second amended complaint, through which he again seeks to add
McMahon as an additional plaintiff with respect to all three
tort claims. See Mot. to Amend; ECF No. 18; ECF No.
Motion to Dismiss
courts are courts of limited jurisdiction. See Gen.
Motors Corp. v. EPA, 363 F.3d 442, 448 (D.C. Cir. 2004)
(“As a court of limited jurisdiction, we begin, and
end, with an examination of our jurisdiction.”). The
law presumes that “a cause lies outside [the
Court's] limited jurisdiction” unless the party
asserting jurisdiction establishes otherwise. Kokkonen v.
Guardian Life Ins. Co. of Am., 511 U.S. 375, 377 (1994).
On a motion to dismiss for lack of subject matter
jurisdiction under Rule 12(b)(1), “plaintiffs bear the
burden of establishing jurisdiction.” Knapp Med.
Ctr. v. Hargan, 875 F.3d 1125, 1128 (D.C. Cir. 2017).
District courts “may in appropriate cases dispose of a
motion to dismiss for lack of subject matter jurisdiction
under [Rule] 12(b)(1) on the complaint standing alone.”
Herbert v. Natl Acad. of Scis., 974 F.2d 192, 197
(D.C. Cir. 1992). In such cases, courts must “accept
as true all of the factual allegations contained in the
complaint.” KiSKA Constr. Corp. v. WMATA, 321
F.3d 1151, 1157-58 (D.C. Cir. 2003).
Court agrees with Defendant that it lacks subject matter
jurisdiction over Jones' remaining claims, and will
well established that “the United States may not be
sued without its consent.” Webman v. Fed. Bureau of
Prisons, 441 F.3d 1022, 1025 (D.C. Cir. 2006) (quoting
United States v. Mitchell, 463 U.S. 206, 212
(1983)). Moreover, the federal government's
“‘[sovereign immunity is jurisdictional in
nature,' so a claim barred by sovereign immunity lacks
subject matter jurisdiction.” Edwards v. United
States, 211 F.Supp.3d 234, 236 (D.D.C. 2016) (quoting
FDIC v. Meyer, 510 U.S. 471, 475 (1994)). “The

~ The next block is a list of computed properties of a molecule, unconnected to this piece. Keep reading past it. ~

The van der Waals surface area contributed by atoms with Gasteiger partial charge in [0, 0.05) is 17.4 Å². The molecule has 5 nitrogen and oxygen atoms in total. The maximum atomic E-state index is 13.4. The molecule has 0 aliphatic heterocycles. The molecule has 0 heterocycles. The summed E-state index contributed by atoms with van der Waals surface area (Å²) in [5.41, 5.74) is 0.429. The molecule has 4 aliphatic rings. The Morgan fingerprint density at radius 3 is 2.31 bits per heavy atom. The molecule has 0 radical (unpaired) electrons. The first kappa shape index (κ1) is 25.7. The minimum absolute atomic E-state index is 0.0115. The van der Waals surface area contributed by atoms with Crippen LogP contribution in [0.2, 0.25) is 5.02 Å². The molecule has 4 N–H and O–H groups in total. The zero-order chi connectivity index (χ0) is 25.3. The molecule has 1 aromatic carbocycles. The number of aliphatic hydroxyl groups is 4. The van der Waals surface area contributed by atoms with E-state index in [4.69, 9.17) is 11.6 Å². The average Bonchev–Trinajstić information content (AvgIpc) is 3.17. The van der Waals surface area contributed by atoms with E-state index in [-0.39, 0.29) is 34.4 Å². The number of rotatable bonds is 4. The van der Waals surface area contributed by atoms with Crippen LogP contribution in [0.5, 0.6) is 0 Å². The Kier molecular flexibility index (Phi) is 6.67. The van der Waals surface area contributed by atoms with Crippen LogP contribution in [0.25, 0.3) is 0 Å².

federal government may waive its sovereign immunity by
statute, but that waiver ‘must be unequivocally
expressed in statutory text.'” Webman, 441
F.3d at 1025 (quoting Lane v. Peña, 518 U.S.
187, 192 (1996)). The FTCA “was designed primarily to
remove the sovereign immunity of the United States from suits
in tort.” Levin v. United States, 568 U.S.
503, 506 (2013) (quoting Richards v. United States,
369 U.S. 1, 6 (1962)). Thus, “[w]here a plaintiff seeks
money damages for torts committed by federal employees in the
course of their employment, they must rely on the waiver of
sovereign immunity found in the [FTCA].” Davis v.
United States, 973 F.Supp.2d 23, 28 (D.D.C. 2014).
carves out certain suits by federal employees from the
FTCA's sovereign-immunity waiver. It provides such
employees with an administrative process for seeking
compensation for work-related injuries. In exchange,
“‘federal employees are statutorily precluded
from bringing suits for money damages for injuries sustained
during the course of their employment,' and thus they
cannot rely on the FTCA to bring work-related tort
claims.” Johnson v. Mao, 174 F.Supp.3d 500,
522 n.14 (D.D.C. 2016) (quoting Davis, 973 F.Supp.2d
at 28). Indeed, this is made explicit in the text of
FECA's exclusivity provision, which states:
The liability of the United States . . . under [FECA] . . .
with respect to the injury or death of an employee is
exclusive and instead of all other liability of the United
States . . . to the employee, . . . ...